Sunday, 30 November 2008
Wednesday, 26 November 2008
Tuesday, 11 November 2008
Friday, 7 November 2008
I'm reporting from Ganta, a small city five hours' drive (or, more accurately, slalom) from Monrovia. Today and yesterday we've been assessing orphanages up here, introducing ourselves to the people and the problems they're facing.
We stayed the night at the Methodist compound, at a guesthouse tucked behind a beautiful, sleepy old stone church. Instantly you turn into the driveway, you feel the age of this place: the ancient palm trees in neat rows, the wide lawns, the sense of calm that comes of order not imposed but grown.
I woke up this morning feeling like I was back at camp, where I grew up: the stillness, the smell, thin pillows' happy ache. Only the dew was missing--despite the lovely chill that makes you want to journal in a big hoodie, it's never quite cold enough to produce dew.
I am truly blessed, and rarely have I been more keenly aware of it. Perhaps strangely to you, it's not working with destitution that reminds me of this--not nearly so much as the simpler things of the day, especially the sprawling quiet of an African dawn. The richness of experience even in routine--as long as I can keep my eyes open and my skin porous.
Because I'm with a short-term team from the States, I also have the benefit of seeing with fresh eyes things that have become normal for me. Last night after dinner we pushed our chairs back and got into hours of excellent dialogue about what we'd seen, about Liberia's outlook and the challenge of addressing not only the immediate physical needs of children, but the needs of the whole child. More and more it's not the poverty that breaks my heart -- mostly because 95% of people here are facing those biggest and most basic struggles -- but it's the de-individualization of children living in institutions; it's the lack of love and attention they receive; it's the lack of imagination and dreaming I see in them that hurts the most. And these things are infinitely more difficult to address than hunger, disease, education...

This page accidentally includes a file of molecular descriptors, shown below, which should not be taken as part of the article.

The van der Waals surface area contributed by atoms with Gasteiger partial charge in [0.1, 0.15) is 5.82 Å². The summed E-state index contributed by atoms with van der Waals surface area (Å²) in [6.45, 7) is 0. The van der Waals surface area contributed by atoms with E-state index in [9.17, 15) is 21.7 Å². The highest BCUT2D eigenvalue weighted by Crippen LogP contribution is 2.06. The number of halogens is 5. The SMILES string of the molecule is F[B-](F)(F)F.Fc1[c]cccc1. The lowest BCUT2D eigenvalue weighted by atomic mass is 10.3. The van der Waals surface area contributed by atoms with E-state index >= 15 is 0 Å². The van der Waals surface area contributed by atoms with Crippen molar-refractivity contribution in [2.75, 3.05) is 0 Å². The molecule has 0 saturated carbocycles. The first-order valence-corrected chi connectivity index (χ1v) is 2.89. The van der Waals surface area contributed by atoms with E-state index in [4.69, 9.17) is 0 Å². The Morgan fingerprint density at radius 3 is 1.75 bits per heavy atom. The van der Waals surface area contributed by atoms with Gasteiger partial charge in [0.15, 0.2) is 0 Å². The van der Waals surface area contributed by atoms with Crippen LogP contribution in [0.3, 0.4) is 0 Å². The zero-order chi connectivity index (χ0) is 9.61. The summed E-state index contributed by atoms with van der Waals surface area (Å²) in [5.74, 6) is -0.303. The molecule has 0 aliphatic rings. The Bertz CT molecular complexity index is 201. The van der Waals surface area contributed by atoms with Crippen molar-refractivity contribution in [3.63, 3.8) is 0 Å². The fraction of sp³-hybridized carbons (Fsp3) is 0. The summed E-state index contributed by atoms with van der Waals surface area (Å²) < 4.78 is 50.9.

After you give a fish, teach fishing. Relief gives way to development. But after you hold a child, how do you leave him with love? How do we cultivate environments of love and holistic growth, throughout and after the emergencies? How do we encourage a mother of eighty children to raise up eighty individuals as she would in a family of five?
Saturday, 1 November 2008
Then took the other, as just as fair,
--"The Road Not Taken" by Robert Frost, 1916
I often wonder about the other way, no more or less but altogether Other. We by nature long, I think, for that which we don't have--especially that, surely, which we've forfeit. I'm well aware and blisteringly grateful for what's in my hands, overflowing, and for the way I've chosen. (Well aware, that is, when grounded!) And I wonder too if the choice is permanent. I don't think it is, I think I could travel by that Other road, "Yet knowing how way leads on to way, / I doubt... if I should ever..."
I'm fascinated these days with images of walking through life and the choices in frame of mind that make the difference between hiking and trudging, strolling and marching the days. I've found, as I'm sure have you, the only real companionship on the road, on the highways and byways, is God. This stage of life, I'm hiking for the edge of loneliness: a purposeful, shall we say energetic stride, but trying not to stare too hard at my feet; trying to enjoy the journey as if, as in cliché, the journey itself were the first destination.